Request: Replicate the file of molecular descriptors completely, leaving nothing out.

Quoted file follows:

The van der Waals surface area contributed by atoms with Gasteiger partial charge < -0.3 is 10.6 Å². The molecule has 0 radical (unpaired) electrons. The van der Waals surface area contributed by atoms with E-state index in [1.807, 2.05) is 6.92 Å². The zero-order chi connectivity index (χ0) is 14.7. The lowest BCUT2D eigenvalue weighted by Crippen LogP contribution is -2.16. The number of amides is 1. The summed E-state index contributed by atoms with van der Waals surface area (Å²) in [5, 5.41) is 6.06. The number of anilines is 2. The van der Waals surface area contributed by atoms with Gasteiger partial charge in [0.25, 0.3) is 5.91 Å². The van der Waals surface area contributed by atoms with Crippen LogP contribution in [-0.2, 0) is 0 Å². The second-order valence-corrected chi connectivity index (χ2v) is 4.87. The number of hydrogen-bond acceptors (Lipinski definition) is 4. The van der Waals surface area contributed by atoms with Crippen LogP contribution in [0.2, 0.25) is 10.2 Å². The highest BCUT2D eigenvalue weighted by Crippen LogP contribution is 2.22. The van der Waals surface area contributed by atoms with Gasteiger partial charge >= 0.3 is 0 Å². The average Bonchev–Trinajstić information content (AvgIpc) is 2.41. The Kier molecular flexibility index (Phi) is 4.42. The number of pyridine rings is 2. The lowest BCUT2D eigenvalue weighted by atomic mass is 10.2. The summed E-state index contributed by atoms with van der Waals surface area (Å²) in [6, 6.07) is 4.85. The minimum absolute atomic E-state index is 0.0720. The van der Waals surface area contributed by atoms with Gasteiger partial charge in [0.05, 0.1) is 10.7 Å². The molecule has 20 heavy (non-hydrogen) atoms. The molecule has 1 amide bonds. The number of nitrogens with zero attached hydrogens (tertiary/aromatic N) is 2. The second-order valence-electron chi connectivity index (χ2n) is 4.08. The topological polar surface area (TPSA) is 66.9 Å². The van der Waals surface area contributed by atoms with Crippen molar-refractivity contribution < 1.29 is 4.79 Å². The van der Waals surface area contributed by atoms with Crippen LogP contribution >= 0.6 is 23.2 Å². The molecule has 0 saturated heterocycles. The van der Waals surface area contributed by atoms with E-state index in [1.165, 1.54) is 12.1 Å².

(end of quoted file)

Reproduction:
The van der Waals surface area contributed by atoms with Gasteiger partial charge < -0.3 is 10.6 Å². The molecule has 0 radical (unpaired) electrons. The van der Waals surface area contributed by atoms with E-state index in [1.807, 2.05) is 6.92 Å². The zero-order chi connectivity index (χ0) is 14.7. The lowest BCUT2D eigenvalue weighted by Crippen LogP contribution is -2.16. The number of amides is 1. The summed E-state index contributed by atoms with van der Waals surface area (Å²) in [5, 5.41) is 6.06. The number of anilines is 2. The van der Waals surface area contributed by atoms with Gasteiger partial charge in [0.25, 0.3) is 5.91 Å². The van der Waals surface area contributed by atoms with Crippen LogP contribution in [-0.2, 0) is 0 Å². The second-order valence-corrected chi connectivity index (χ2v) is 4.87. The number of hydrogen-bond acceptors (Lipinski definition) is 4. The van der Waals surface area contributed by atoms with Crippen LogP contribution in [0.2, 0.25) is 10.2 Å². The highest BCUT2D eigenvalue weighted by Crippen LogP contribution is 2.22. The van der Waals surface area contributed by atoms with Gasteiger partial charge >= 0.3 is 0 Å². The average Bonchev–Trinajstić information content (AvgIpc) is 2.41. The Kier molecular flexibility index (Phi) is 4.42. The number of pyridine rings is 2. The lowest BCUT2D eigenvalue weighted by atomic mass is 10.2. The summed E-state index contributed by atoms with van der Waals surface area (Å²) in [6, 6.07) is 4.85. The minimum absolute atomic E-state index is 0.0720. The van der Waals surface area contributed by atoms with Gasteiger partial charge in [0.05, 0.1) is 10.7 Å². The molecule has 20 heavy (non-hydrogen) atoms. The molecule has 1 amide bonds. The number of nitrogens with zero attached hydrogens (tertiary/aromatic N) is 2. The second-order valence-electron chi connectivity index (χ2n) is 4.08. The topological polar surface area (TPSA) is 66.9 Å². The van der Waals surface area contributed by atoms with Crippen molar-refractivity contribution < 1.29 is 4.79 Å². The van der Waals surface area contributed by atoms with Crippen LogP contribution >= 0.6 is 23.2 Å². The molecule has 0 saturated heterocycles. The van der Waals surface area contributed by atoms with E-state index in [1.165, 1.54) is 12.1 Å².